Experts slam ‘misuse’ of psychological assessment vs CJ
A professional group of psychologists on Friday criticized the “misuse” of the 2012 psychological assessment of Chief Justice Maria Lourdes Sereno during the House committee hearings on the impeachment complaint against her.
The Psychological Association of the Philippines (PAP) also condemned the “misleading” information and conclusions about Sereno’s psychological fitness to serve as Chief Justice.
For specific purpose
“A psychological assessment is often conducted for a specific purpose and should only be used for that purpose” and that such an assessment was done through scientific methods but “not perfectly accurate,” the PAP said in a position paper posted on its website.
“To use a psychological assessment conducted in 2012 [which was for the purpose of Chief Justice Sereno’s appointment] for the current legislative proceedings is a misuse of those results,” it added.
While saying that it was not taking any position on the impeachment complaint, PAP criticized the use of confidential psychological information.
“We condemn the unethical practice of using confidential psychological information for purposes of discrediting or damaging a person’s character,” the group said. “Even if psychological test results become public documents, this does not grant permission for anybody to use it for any purpose other than its original intent.”
PAP also rebuked statements that said Sereno had “failed” the evaluation, calling these “misleading” because psychological assessments were not pass-or-fail tests.
During the last hearing on the impeachment complaint by the House justice committee on Tuesday, psychologist Geraldine Tria said she would not have recommended Sereno’s appointment as Chief Justice, citing an evaluation by two Judicial and Bar Council (JBC) psychiatrists.
In a closed session, Genuina Ranoy and Dulce Lizza Sahagun, who conducted the evaluation in 2012, divulged the results, in which Sereno reportedly got the second-lowest score of 4 on a scale of 1 to 5.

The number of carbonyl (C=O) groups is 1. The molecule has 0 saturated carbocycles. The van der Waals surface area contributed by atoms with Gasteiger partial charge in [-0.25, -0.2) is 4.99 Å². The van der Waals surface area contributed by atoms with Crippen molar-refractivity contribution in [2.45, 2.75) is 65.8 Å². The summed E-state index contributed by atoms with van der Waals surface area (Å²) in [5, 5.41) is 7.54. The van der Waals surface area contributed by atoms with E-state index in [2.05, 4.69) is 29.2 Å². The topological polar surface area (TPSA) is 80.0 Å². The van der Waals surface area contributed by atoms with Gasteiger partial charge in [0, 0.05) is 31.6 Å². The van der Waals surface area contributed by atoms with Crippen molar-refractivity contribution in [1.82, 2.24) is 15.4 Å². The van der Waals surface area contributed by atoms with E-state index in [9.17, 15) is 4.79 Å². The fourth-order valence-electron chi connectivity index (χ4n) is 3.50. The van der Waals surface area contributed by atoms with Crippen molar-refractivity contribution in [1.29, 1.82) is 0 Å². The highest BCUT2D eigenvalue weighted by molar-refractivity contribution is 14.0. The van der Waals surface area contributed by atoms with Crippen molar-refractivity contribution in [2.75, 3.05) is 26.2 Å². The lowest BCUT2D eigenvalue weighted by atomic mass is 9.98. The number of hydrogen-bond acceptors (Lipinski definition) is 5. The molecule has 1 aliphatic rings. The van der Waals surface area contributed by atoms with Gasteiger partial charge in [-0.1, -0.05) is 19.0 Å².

Tria, who served as an “expert witness” for the justice committee, said Sereno allegedly displayed five of nine symptoms of “mental disturbance.”
But PAP criticized the conclusions, which Tria said were based on the allegations aired throughout the 15-week hearing.
“Decisions and recommendations are derived from psychological assessments that use a combination of methods, such as interview, observation, standardized norm-referenced tests and relevant informal tools,” the group explained.
It stressed that good practices entailed the application of all methods, as using only one or two would be inadequate.
“If a psychologist bases his or her assessment on only one of these methods or from secondhand reports, then conclusions about ‘mental disturbance’ based on alleged symptoms that indicate such a condition are misleading, if not inaccurate,” PAP added.
Sereno’s camp had earlier brushed aside Tria’s testimony, saying that it was not a ground for impeachment.
“That’s [Tria’s] opinion. But the opinion of the JBC when [Sereno] was appointed in 2012, she’s qualified,” said Sereno spokesperson Jojo Lacanilao.
“Until that expert is placed on the witness stand in the Senate, [her statements] remain irrelevant,” he added.
According to her website, Tria is a “certified psychologist specializing in marriage annulment and family adoption cases.”
She is also a “fellow member” of the PAP, where she had served in the board of directors for two consecutive terms.
Before the “professionalization” of psychology in the country, she was certified by PAP as a clinical psychologist, according to her website.
Subscribe to INQUIRER PLUS to get access to The Philippine Daily Inquirer & other 70+ titles, share up to 5 gadgets, listen to the news, download as early as 4am & share articles on social media. Call 896 6000.